Education professionals in the public school system in Laval and the North Shore are outraged to learn today that Education Minister Jean-François Roberge has flung the door wide open to the private sector for professional services intended for kindergarten children. This announcement, which was made right in the middle of Public School Week, is a smoke screen to conceal years of labour shortages in the public system and insufficient action by the Legault government.
“In the short term, opening up to the private sector with reimbursement through the public system may seem attractive to parents. However, it is just a temporary and cosmetic measure. In the short- and long-term, it will drain the public system, and children from underprivileged families will be deprived of services,” said Julie Tassé, president of the Syndicat des professionnelles et professionnels Laval‒Rive-Nord (SPPLRN-CUPE 5222).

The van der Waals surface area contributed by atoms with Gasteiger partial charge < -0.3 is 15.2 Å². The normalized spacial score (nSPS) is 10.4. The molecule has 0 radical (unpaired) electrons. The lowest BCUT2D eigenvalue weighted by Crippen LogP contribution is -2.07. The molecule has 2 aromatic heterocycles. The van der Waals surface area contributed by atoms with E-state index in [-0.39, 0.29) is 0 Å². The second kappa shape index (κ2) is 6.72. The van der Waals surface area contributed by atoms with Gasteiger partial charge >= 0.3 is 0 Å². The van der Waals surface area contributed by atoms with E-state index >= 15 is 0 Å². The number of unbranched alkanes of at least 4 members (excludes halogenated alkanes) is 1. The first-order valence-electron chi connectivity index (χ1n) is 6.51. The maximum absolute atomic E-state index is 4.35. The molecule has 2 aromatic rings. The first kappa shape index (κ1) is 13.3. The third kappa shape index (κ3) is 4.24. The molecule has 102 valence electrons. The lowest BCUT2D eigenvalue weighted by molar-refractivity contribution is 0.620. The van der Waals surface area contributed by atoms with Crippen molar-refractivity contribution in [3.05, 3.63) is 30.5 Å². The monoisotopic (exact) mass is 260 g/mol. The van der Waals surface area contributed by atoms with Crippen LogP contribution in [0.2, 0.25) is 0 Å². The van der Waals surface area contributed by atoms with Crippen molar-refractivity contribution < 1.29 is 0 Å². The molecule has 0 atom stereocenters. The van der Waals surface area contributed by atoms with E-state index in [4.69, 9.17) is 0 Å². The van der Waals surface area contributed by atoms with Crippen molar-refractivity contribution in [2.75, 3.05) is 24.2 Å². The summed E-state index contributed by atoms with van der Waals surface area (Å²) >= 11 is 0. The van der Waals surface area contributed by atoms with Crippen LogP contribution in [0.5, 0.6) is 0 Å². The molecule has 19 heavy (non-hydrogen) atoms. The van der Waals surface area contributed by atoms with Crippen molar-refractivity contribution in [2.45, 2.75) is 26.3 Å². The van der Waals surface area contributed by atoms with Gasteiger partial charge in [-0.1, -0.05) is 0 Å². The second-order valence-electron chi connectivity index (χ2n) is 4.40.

“The message the minister is sending to university students in psychoeducation, psychology and speech therapy is this – forget public sector education and open up a private clinic. He is also saying to school service centres that you can ease up on hiring personnel, the parents will turn to the private sector,” added Julie Tassé.
“To top it all off, yesterday, we took part in a consultation with the Legault government, the aim of which was to value, attract and mobilize staff in the school sector. Unfortunately, this process centres on education and overshadows professional services and support employees. In short, there is a chronic lack of interest in professional services in our public school system,” according to Richard Delisle, president of the CUPE Quebec Education Sector.
SPPLRN-CUPE 5222 represents 932 professionals in 32 employment categories, including psychologists, psychoeducators and speech therapists in three school services centres (in Laval, des Affluents and des Mille-îles).